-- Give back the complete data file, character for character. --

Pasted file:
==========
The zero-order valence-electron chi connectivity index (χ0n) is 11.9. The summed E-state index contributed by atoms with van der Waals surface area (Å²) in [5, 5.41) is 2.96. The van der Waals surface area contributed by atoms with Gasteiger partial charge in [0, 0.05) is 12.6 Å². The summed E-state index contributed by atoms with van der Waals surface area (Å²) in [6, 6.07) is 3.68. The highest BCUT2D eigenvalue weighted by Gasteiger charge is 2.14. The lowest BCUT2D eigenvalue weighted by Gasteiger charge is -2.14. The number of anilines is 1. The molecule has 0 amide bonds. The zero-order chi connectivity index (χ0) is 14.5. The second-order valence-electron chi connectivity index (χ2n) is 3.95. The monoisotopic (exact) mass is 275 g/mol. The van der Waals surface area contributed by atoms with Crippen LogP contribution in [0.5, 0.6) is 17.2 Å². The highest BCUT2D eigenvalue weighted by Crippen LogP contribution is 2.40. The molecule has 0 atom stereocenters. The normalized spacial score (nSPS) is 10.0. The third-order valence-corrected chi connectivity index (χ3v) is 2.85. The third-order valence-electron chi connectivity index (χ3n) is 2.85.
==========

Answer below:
The zero-order valence-electron chi connectivity index (χ0n) is 11.9. The summed E-state index contributed by atoms with van der Waals surface area (Å²) in [5, 5.41) is 2.96. The van der Waals surface area contributed by atoms with Gasteiger partial charge in [0, 0.05) is 12.6 Å². The summed E-state index contributed by atoms with van der Waals surface area (Å²) in [6, 6.07) is 3.68. The highest BCUT2D eigenvalue weighted by Gasteiger charge is 2.14. The lowest BCUT2D eigenvalue weighted by Gasteiger charge is -2.14. The number of anilines is 1. The molecule has 0 amide bonds. The zero-order chi connectivity index (χ0) is 14.5. The second-order valence-electron chi connectivity index (χ2n) is 3.95. The monoisotopic (exact) mass is 275 g/mol. The van der Waals surface area contributed by atoms with Crippen LogP contribution in [0.5, 0.6) is 17.2 Å². The highest BCUT2D eigenvalue weighted by Crippen LogP contribution is 2.40. The molecule has 0 atom stereocenters. The normalized spacial score (nSPS) is 10.0. The third-order valence-corrected chi connectivity index (χ3v) is 2.85. The third-order valence-electron chi connectivity index (χ3n) is 2.85.